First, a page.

Asta Rangu are an Ōtepoti-based indie rock band consisting of Richard Lee-Hamilton, Angus McBryde, Josh Nicholls, and Julie Dunn. I’ve been extremely fascinated with the intertwined-ness between these members and the Ōtepoti music scene, as the connectedness within the community seems omnipresent.
Richard and Josh also play in Space Bats Attack!, (who were on tour with AR at the time of our kōrero). At home, the two live in an eight-person house with a practice space in constant demand. Josh is there every night.
We met in St Kevins Arcade on Karangahape Road ahead of their show at The Wine Cellar. It’s around midday and their morning so far consisted of struggling to find a juice bar open. The band is fresh from a tour stop in Pōneke at San Fran, and yesterday they recorded an in-store session at the Flying Nun store!
We discussed the current state of Dunedin venues, the recording process, misunderstandings and arrival.
Julie is currently realising naturopathy.
Josh has not been realising anything.
Angus is realising having a child hasn’t meant sacrificing everything that’s important to you.
Richard has been realising you don’t need a second dinner, you can have a glass of water instead.
Richard has also been realising demo-ing.
Violet: I don’t want to say I fetishise Dunedin, but I do have a deep fascination with it. The community seems so tight-knit and supportive to its core.
Julie: That feels true, it’s small. Everyone has to rally together because we’re so ostracised by the council (and constantly being pushed out of practice spaces), so you have to band together.
Why has the council stopped funding spaces?
Julie: They never have.
Angus: The council uses music of the 80s and 90s to promote the city of the “Dunedin Sound”, but aren’t doing anything for its future.
Julie: There are pop-up venues/spaces that you can approach for an event but I’ve been jaded ever since getting kicked out of The Attic and haven’t looked into that. It’s sad but that made me feel like it was all a bit pointless. We band-aid the situation by being able to practice at home, but it is really hard not to complain.
So, why do you stay?
Julie: There’s something about that uphill battle that’s so attractive - the DIY mind. I love how everything is so unpolished; you just record something and shit it out. I love that sound, I think it’s so incredible. Plus I really hate the “promoting yourself” side of music. The only reason Asta does anything is thanks to Angus cracking the whip. Personally I really struggle with playing that game. I love how you can ignore that in Dunedin and just have jams.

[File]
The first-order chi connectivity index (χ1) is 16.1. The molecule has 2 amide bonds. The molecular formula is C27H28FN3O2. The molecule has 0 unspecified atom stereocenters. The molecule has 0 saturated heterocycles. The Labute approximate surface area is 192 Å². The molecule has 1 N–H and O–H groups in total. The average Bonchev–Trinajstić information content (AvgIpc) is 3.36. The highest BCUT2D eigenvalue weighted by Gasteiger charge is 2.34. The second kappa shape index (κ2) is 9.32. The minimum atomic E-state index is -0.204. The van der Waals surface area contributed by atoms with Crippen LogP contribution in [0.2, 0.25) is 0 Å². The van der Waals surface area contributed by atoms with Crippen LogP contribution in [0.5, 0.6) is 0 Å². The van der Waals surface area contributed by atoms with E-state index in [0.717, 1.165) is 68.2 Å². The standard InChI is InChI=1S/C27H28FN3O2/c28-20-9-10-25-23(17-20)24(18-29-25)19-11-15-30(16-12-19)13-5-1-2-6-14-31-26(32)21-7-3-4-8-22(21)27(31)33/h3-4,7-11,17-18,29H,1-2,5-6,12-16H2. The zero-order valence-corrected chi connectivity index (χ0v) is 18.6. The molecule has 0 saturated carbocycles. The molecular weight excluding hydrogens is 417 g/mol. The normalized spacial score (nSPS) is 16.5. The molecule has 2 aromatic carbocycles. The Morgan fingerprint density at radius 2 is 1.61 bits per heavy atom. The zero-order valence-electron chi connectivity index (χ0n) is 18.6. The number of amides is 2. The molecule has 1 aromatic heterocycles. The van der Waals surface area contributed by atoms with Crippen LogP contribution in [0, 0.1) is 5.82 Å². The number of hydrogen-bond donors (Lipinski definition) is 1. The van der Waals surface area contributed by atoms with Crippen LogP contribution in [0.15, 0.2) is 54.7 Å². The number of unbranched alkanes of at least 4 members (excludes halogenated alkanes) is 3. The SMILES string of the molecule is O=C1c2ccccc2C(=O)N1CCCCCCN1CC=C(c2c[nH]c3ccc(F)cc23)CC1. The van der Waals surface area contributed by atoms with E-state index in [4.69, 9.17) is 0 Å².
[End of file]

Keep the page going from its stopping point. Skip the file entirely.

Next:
Do you think your music is political at all in a response to this situation?
Julie: Not explicitly, but I end up talking about it in every interview. I was recently discussing funding and literally all the criteria is about how many fans you have, but Dunedin is tiny! It’s hard to feel like funding isn’t structured in your favour. It’s really hard to not put that onto yourself and respond with I’m not working hard enough when pushing music is hard enough. So any chance I get I’ll yarn about this.
Live at Darkroom, 2020 photo by Fran Scrimgeour.
Richard - when you write a song, what is your process of capturing it?
Richard: It starts with my favourite guitar, my brother’s ¾ nylon that he got when he was eight and never played, so I stole it. I sit down, find some chords to cycle, loop them for ages in my room trying to get some sort of belly, then go from there. Then over a couple of months, it might evolve into part of a demo.
Does Richard write everything or do you all write together?
Julie: Richard writes everything. Josh writes all his drum parts mostly, apart from Richard’s weird mouth click-ey thing.
Richard: Sometimes I make drum noises at Josh and he converts that into real and much better drums.
Josh: Richard’s really good at music, typing drums.
ALL: The QWERTY drum.
Richard: My ear-drumming is not too bad but my real drumming is atrocious.
Julie: For the album we also can’t overlook De’s contribution as that was massive to the writing.
Angus: Violet - you worked with him recently?
(De Stevens engineered and produced the ENTRTNMNT album. I also worked with De recently and he was my first reference point to Asta Rangu!)
What was your favourite part of working with De?
Richard: Sometimes you put out an idea for what you want - it’s garbled and only 20% formed, but he’d say “oh yep, like this” and make it the full idea. The workflow was really quick which gave more time to the creative side. Working in our own space meant we could alter the setup each time and search for the sound we wanted. He has a good sense of energy and knows when to push or relax.
When you create, do you have something you think you are searching for?